Ankara needs a comprehensive accommodation strategy, including giving refugees the option to integrate into Turkish society through jobs, access to social care, language training and education. This requires, first, a more comprehensive legal framework that expands the April 2013 law on foreigners and immigration. Donors can help logistically and financially by sharing expertise on and providing funding for mutually-agreed housing schemes for Syrians inside Turkey.


Turkey has been the main lifeline to northern Syria since 2012, with many countries and international and local organisations providing critical aid to at least 100,000 Syrians via a de facto humanitarian safe zone. It should continue cooperating to the full extent with international organisations to deliver humanitarian assistance. From Turkey’s perspective, taking care of the displaced inside Syria limits any new influx. But plans to address needs at makeshift camps for the foreseeable future overlook the dangers to both Syrians and aid workers as the environment becomes increasingly volatile. As Crisis Group argued in April 2013, the best option is to provide a way out of Syria for all civilians who want to leave their war-torn country.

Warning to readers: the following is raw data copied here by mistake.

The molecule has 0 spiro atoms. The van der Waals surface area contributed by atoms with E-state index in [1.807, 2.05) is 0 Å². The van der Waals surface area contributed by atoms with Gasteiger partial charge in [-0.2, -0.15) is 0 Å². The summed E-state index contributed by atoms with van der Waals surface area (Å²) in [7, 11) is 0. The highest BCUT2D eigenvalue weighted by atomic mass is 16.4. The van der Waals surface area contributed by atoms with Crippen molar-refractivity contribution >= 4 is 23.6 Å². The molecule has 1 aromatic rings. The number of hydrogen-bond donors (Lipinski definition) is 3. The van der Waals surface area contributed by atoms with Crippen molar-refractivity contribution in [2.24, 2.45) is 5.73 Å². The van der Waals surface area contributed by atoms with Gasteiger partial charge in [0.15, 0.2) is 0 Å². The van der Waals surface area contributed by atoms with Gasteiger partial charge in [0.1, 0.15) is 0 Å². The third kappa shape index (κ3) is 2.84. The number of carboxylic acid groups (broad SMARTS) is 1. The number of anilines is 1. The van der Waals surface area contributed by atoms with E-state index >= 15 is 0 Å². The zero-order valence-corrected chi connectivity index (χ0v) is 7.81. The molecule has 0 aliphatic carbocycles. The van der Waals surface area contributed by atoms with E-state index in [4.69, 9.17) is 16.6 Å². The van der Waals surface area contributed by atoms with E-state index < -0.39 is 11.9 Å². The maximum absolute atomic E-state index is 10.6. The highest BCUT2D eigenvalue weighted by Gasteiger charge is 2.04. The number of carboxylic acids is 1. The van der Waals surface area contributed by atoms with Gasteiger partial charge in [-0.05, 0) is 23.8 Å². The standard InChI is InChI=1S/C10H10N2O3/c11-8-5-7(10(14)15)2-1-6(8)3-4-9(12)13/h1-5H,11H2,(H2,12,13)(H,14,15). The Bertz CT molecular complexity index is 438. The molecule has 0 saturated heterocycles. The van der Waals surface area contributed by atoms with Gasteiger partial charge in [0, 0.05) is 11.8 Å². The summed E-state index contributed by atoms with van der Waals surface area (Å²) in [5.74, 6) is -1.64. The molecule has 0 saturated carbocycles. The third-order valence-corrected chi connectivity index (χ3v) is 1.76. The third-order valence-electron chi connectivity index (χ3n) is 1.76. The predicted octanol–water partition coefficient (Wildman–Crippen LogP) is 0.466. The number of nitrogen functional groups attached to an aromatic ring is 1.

Turkey may be bigger, stronger and richer than Syria’s other neighbours, but it still needs to feel supported so that it will continue to keep its borders open to refugees. In the past year and a half, Ankara has opened up to international assistance and registered more international humanitarian NGOs to work on the crisis. Nevertheless, residual fear of outsiders and bureaucratic obstacles still block Turkey from fully benefiting from available international resources. Third parties have contributed less than one tenth of what it has spent on the crisis so far. Donors should no longer hide behind Ankara’s initial rejection of foreign aid, or the fact that it handles the situation more effectively than Jordan or Lebanon.